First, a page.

church-liability-insurance

If a parent asked you, “What are you doing to provide a safe environment for my child?” Do you know what you would tell them?

Most churches would tell that parents that their ministry is safe because they 1) background check every volunteer, and 2) provide a secure check-in procedure with parent security tags. Those are necessities for every ministry. If you’re not already doing those two things, stop what you’re doing and get on the ball. But is that enough?

These facts about sexual abuse suggest that we might ought to do more:

The Victims:

  • 60 million survivors of sexual abuse in the US
  • 1 in 3 females will be sexually abused by age 18
  • 1 in 6 males will be sexually abused by age 18
  • 66% of victims do not report the abuse until adulthood (if ever)

The Abusers

  • Only 10% of sexual abusers ever enter the criminal system. The other 90% will never be found through a background check.
  • Sexual Abusers are rarely strangers. 90% of victims know and trust their abuser.
  • Secure Check-in procedures best protect against psychotic sexual abusers, those that will abduct, or “snatch and run,” with children. The “Psychotic Offender” represents only 4% of sexual abuse.
  • The majority of sexual abuse is done by a “Preferential Offender,” who has a preferred gender and age for victims.
  • 85% of sexual abusers are men. Many of them are “unidentifiable” based upon outward appearance. They look much like others in your church.
  • Average male abuser begins victimizing at age 13 or 14.
  • Prior to being caught and prosecuted, male abusers who choose boys will molest an average of 150 victims. Those who choose girls will molest an average of 52 victims.
*Data provided by MinistrySafe.com

These statistics are scary. Sexual abuse happens in many venues, but the church is becoming a target as other organizations raise their fences to protect children. The church must follow suit. Our background checks and secure check-in procedures are not enough to keep this horror from entering our ministries. We must do more.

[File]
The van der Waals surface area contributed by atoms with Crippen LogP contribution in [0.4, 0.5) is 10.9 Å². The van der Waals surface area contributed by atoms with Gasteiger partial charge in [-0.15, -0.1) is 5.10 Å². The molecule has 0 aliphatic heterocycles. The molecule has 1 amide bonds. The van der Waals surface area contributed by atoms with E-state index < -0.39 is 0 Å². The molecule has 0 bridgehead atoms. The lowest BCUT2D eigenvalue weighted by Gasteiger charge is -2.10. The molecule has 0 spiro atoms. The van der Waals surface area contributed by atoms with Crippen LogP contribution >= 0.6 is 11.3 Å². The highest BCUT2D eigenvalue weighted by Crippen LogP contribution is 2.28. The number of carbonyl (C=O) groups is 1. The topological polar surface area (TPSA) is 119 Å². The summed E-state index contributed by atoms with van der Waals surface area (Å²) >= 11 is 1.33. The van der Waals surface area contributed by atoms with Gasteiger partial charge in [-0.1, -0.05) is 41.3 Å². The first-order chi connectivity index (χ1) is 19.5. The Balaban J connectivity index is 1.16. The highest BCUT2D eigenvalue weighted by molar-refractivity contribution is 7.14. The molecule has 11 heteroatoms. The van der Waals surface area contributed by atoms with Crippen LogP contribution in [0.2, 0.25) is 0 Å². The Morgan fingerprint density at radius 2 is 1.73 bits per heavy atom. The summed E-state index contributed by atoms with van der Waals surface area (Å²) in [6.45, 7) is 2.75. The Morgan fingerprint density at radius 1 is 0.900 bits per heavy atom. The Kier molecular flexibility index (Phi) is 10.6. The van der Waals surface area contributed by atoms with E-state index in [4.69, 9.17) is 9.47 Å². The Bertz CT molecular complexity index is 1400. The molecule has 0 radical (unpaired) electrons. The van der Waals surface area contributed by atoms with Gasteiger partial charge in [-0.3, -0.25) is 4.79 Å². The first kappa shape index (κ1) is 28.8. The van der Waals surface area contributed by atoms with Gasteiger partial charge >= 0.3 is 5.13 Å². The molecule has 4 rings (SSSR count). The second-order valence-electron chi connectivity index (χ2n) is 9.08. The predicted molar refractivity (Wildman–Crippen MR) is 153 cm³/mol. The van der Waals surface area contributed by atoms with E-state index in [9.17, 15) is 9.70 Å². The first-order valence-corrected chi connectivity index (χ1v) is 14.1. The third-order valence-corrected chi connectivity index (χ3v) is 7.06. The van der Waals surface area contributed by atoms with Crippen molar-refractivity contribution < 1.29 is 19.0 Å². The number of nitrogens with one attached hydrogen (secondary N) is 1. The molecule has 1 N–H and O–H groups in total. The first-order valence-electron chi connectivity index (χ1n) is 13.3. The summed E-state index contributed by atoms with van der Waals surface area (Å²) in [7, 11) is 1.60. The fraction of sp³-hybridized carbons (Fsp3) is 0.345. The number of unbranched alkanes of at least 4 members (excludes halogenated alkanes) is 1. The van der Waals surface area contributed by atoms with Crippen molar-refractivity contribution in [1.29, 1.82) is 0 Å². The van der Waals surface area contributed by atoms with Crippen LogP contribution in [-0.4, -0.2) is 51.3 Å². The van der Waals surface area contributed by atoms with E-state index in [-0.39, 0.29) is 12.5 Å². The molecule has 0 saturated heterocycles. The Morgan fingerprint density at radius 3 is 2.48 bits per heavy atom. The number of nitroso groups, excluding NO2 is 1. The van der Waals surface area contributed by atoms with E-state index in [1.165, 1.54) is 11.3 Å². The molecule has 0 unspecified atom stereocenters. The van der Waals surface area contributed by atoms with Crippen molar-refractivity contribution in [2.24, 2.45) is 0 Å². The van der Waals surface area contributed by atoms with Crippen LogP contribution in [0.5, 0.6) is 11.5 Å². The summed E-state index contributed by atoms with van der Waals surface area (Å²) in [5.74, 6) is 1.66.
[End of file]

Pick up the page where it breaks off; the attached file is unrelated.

Tomorrow, I’ll be posting some details on the process an abuser goes through to select victims. This information is important because there are tell-tale signs that can help you guard against abuse in your ministry. I will also post some ideas for how to better protect against the sexual abuse.

quote-it-has-been-my-observation-that-most-people-get-ahead-during-the-time-that-others-waste-henry-ford-63847

There have been times when I’ve felt like other people must have more hours in their day than I have in mine. I see the things they accomplish, and I’m honestly jealous. I’ve realized that I waste a lot of valuable time that could be better used to get ahead.

My world has changed a lot in the last couple of weeks, so I’ve begun a massive overhaul of my work routines. I’m hoping to find more space and more hours to get ahead and accomplish more.

Here are some things I’m doing to get ahead (or at least caught up):

1. Updated To Do List

I’ve always kept a To Do list, but I’m making a concentrated effort to categorize the tasks that go on the list. I’ve even setup a color coded system to use. (Thanks Debby Hamilton for the awesome pens!) When I find myself losing time in a week, I can quickly review the To Do list to see what area is taking up the most time. This will help me to rearrange my routine when the season calls for it.

2. Schedule Breaks

I’m a procrastinator and a people-person. In a large office, that’s not a good combination. I tend to spend more time out of my office each day than I do in my office. I’m setting alarms to alert me when a schedule break is available to use. After the break, it’s back to work and the alarm is reset. (I’m searching for a Mac app that will help with this. Any ideas?) Scheduling breaks will keep me focused longer and minimize my self-inflicted interruptions. I’ll still make my social rounds around the office, but less frequently than I did before.

3. Designated Times for Designated Tasks